Reviewing a film that almost solely relies on its twists and turns can be a tricky task. In the case of most Alfred Hitchcock films, the enjoyment comes from the suspense and the relief that flows over the viewer when the narrative twists and the shocks have been revealed. Hitchcock’s magnum opus, Vertigo is one of these films and so therefore this review comes with a spoiler warning as nothing can quite match that first viewing which sticks the knife into the viewer and then twists it by repeatedly by torturing our main protagonist.
Vertigo opens with a rooftop chase over the dark terraces of San Francisco. However before the film has even kicked off, it’s made its mark with a stunningly Freudian introduction sound tracked by Bernard Herrmann’s iconic score. James Stewart plays John “Scottie” Ferguson, the acrophobic detective hired to follow his old friend’s suicidal wife as he’s convinced she’s becoming possessed by a woman from the past. The film is littered with set pieces, often wheeled out to showcase the best of western cinema yet in between its big, memorable scenes are quiet evocations of San Francisco, beautifully shot and played. The bigger scenes simply wouldn’t work without these smaller more subtle shots and this exemplifies what Alfred Hitchcock was all about. The detail in every scene is just astonishing, even down to the cars and this makes it demand repeat viewings.
Though initially starting with a supernatural edge to the mystery around the woman who Scottie disturbingly becomes obsessed with, it twists and turns into a scam, both emotionally and financially, with his friend setting him up for an extremely big fall for the gain of wealth and murder of his real wife. The second half of the film surrounds a dark coincidence with Scottie finding a girl who looks suspiciously like his friend’s suicidal wife (now apparently deceased). The gradual process of turning her back into the woman he fell in love (which she is anyway being part of the original scam) both disturbs and reveals the truth behind Gavin Elster’s plan to murder his real wife but this becomes a side strand to the true narrative of the film.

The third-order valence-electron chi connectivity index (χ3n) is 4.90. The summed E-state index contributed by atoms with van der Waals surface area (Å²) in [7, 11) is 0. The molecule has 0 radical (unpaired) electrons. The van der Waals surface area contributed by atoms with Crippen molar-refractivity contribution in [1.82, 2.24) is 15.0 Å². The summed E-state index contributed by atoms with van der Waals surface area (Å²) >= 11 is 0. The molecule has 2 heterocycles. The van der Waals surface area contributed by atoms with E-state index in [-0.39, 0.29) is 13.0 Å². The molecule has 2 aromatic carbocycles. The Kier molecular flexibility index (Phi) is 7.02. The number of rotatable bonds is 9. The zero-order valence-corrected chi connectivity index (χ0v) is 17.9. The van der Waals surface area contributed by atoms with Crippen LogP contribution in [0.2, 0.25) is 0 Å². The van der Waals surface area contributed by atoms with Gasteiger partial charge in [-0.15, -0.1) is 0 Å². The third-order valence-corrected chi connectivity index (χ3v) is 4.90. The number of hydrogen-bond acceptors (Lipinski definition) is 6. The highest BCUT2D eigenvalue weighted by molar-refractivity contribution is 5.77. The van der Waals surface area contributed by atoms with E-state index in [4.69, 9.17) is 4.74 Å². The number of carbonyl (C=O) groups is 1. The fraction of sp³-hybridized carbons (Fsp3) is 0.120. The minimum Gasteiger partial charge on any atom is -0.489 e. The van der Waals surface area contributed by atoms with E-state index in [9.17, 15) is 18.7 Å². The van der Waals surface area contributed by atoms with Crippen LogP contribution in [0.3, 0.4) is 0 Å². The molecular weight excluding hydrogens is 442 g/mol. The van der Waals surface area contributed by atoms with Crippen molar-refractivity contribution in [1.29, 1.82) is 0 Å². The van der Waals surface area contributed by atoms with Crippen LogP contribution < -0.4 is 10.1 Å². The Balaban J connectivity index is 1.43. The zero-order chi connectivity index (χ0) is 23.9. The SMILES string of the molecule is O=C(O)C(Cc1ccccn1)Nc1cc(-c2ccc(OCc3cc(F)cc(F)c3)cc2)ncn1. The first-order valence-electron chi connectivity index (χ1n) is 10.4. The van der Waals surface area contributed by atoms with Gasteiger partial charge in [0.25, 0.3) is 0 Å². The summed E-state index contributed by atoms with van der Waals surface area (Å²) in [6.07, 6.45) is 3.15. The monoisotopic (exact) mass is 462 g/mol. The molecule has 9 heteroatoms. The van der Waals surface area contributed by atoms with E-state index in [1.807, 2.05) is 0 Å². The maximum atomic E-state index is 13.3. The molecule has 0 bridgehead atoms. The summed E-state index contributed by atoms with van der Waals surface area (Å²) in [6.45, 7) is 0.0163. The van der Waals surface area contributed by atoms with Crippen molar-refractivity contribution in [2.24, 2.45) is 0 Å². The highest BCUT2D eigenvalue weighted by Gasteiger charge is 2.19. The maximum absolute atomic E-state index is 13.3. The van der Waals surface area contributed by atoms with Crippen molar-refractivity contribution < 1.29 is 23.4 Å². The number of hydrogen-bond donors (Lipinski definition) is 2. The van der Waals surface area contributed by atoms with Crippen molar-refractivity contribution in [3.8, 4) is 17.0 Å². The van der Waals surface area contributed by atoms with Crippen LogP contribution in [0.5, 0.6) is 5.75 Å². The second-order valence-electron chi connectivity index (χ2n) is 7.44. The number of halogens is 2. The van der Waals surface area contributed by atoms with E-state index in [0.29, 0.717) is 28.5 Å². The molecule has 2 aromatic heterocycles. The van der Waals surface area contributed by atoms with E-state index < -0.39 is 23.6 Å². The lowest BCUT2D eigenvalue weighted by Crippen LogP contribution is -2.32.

It’s a giveaway that the title that the film is named after a character trait of Scottie’s and he is exactly what the film is about. His emotional journey, falling in love twice with the same woman, finding out he’s been betrayed by her and his friend and then losing her as she dies twice, makes it a real sucker punch to the gut. Unlike other Hitchcock films there’s no real break from the darkness and instead of the occasional humorous edge or comedic turn found in his other films, Vertigo remains distinctly dark until its very end. This makes it the most trying and emotionally consistent film he probably ever made.
The film however simply wouldn’t work without James Stewart as the poor and tortured Scottie. His gentle naivety and genuine friendliness make it very easy to sympathise with him and possible to travel along with his journey at a disturbingly close level. Vertigo also works as a sickly dream with bright and vivid colours representing different aspects of memory as well as the famous shot of the zoom in/zoom out view high floor drop. Scottie’s dreams within the film also play to this idea, being bright and colourful visions of the falling man and animated flowers along with Scottie’s iconoclastic face zooming down a corridor.
Perhaps unfairly overshadowed by Psycho, Vertigo is a more consistent contender for Hitchcock’s best film. The magical combination of Hitchcock, Stewart and Herrmann is never better than here and though we may be accustomed to spoilers and information about films even before they’re released these days, there’s something about Vertigo that makes its shocks just as powerful, disturbing and gripping on a re-watch as when first viewed.